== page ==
I've often noted that the most frequent beef from job hunters is that, particularly after having interviews, they don't hear back from employers. There is, though, a similar — and justifiable — complaint from employers. I've heard shocking examples from hirers who have been burned by no-shows — both for interview appointments and by new hires.
Consider the real-world experience of James W. Randolph, a veterinarian, who responded to a recent column about the stresses of job searches. He wrote, in part:
"Our practice has long had the policy of contacting every applicant to let them know where their application stood with us. Human decency works both ways, though.
"When we mark off appointment time for a candidate and they lack the 'human decency' to let us know they aren't coming to the interview, not only is it frustrating, it's also expensive. I could have been seeing patients in that time slot.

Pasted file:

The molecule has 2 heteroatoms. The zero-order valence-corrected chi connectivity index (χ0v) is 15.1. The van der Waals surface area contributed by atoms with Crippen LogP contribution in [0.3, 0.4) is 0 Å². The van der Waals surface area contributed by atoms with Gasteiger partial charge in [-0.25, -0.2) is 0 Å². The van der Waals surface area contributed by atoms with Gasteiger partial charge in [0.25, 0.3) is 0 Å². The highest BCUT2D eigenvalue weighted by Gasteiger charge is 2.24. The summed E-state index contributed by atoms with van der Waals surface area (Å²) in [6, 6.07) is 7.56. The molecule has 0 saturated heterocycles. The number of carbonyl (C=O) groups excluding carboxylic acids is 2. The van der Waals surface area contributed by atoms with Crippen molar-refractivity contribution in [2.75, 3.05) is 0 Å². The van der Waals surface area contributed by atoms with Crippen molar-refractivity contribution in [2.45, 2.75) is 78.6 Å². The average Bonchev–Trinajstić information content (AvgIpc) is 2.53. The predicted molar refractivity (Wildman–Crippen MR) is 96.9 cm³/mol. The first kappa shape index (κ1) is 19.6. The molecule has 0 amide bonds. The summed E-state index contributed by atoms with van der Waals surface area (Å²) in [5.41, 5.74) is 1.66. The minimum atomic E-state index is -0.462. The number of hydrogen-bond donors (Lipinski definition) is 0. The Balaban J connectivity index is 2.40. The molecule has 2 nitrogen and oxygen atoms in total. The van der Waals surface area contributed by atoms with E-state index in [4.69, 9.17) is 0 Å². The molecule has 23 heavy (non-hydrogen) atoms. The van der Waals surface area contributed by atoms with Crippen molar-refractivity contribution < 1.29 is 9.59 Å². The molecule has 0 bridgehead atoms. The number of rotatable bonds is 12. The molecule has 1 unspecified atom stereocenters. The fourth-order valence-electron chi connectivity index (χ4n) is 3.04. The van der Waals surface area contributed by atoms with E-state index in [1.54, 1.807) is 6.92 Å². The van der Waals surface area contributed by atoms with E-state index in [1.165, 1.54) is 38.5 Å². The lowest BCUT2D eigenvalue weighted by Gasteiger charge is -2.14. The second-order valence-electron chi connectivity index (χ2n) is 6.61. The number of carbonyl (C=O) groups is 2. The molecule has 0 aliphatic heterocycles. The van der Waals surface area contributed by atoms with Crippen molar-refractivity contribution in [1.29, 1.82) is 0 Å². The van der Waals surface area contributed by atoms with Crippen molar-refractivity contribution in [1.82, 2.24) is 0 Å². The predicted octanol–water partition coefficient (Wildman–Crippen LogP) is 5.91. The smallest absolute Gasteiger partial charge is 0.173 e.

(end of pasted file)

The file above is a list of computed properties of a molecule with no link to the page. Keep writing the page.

"Or we sign someone up for trial time, and they act all eager to be here, then don't show up.
"This past week I hired a new young lady and asked her to arrive at 7:10 the next day. This is Monday, and we still haven't heard from her (and, of course, don't expect to)."
It would be bad enough if this were an infrequent syndrome, but it happens all the time.
Armchair quarterbacks can make all kinds of assumptions or excuses about why applicants don't hold up their end of the human decency contract.
Sometimes, it's true, they may have discovered undesirable or incompatible information about the workplace or had an emergency. But to just vanish without a word spoils the hirer/applicant relationship for people who are trying to do things the right way.
So, for job-hunting boors, here are the rules:
• If you have an interview appointment, show up or call ahead to explain why you cannot make it.
• If you are hired, show up when you're supposed to or call in advance with a good explanation why you won't be joining the payroll.